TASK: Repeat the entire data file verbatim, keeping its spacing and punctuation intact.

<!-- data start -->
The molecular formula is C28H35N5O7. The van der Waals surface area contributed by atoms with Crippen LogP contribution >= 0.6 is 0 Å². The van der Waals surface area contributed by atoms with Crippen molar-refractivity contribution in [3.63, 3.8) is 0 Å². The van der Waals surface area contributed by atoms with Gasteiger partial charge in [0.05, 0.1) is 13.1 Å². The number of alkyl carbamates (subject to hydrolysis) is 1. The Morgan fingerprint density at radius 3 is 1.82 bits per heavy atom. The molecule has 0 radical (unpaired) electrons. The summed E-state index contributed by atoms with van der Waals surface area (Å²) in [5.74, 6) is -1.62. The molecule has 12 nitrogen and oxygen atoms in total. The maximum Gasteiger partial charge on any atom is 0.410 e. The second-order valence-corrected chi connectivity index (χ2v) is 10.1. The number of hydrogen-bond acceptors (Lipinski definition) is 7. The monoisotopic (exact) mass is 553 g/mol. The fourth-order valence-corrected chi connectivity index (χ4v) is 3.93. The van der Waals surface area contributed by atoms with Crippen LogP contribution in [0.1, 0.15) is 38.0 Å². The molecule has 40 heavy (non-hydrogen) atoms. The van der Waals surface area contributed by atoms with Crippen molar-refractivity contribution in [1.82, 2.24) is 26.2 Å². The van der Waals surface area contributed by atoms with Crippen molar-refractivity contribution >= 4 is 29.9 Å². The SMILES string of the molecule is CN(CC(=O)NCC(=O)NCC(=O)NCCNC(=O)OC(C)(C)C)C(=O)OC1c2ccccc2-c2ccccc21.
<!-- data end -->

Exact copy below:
The molecular formula is C28H35N5O7. The van der Waals surface area contributed by atoms with Crippen LogP contribution >= 0.6 is 0 Å². The van der Waals surface area contributed by atoms with Crippen molar-refractivity contribution in [3.63, 3.8) is 0 Å². The van der Waals surface area contributed by atoms with Gasteiger partial charge in [0.05, 0.1) is 13.1 Å². The number of alkyl carbamates (subject to hydrolysis) is 1. The Morgan fingerprint density at radius 3 is 1.82 bits per heavy atom. The molecule has 0 radical (unpaired) electrons. The summed E-state index contributed by atoms with van der Waals surface area (Å²) in [5.74, 6) is -1.62. The molecule has 12 nitrogen and oxygen atoms in total. The maximum Gasteiger partial charge on any atom is 0.410 e. The second-order valence-corrected chi connectivity index (χ2v) is 10.1. The number of hydrogen-bond acceptors (Lipinski definition) is 7. The monoisotopic (exact) mass is 553 g/mol. The fourth-order valence-corrected chi connectivity index (χ4v) is 3.93. The van der Waals surface area contributed by atoms with Crippen LogP contribution in [0.1, 0.15) is 38.0 Å². The molecule has 40 heavy (non-hydrogen) atoms. The van der Waals surface area contributed by atoms with Crippen molar-refractivity contribution in [1.82, 2.24) is 26.2 Å². The van der Waals surface area contributed by atoms with Crippen molar-refractivity contribution >= 4 is 29.9 Å². The SMILES string of the molecule is CN(CC(=O)NCC(=O)NCC(=O)NCCNC(=O)OC(C)(C)C)C(=O)OC1c2ccccc2-c2ccccc21.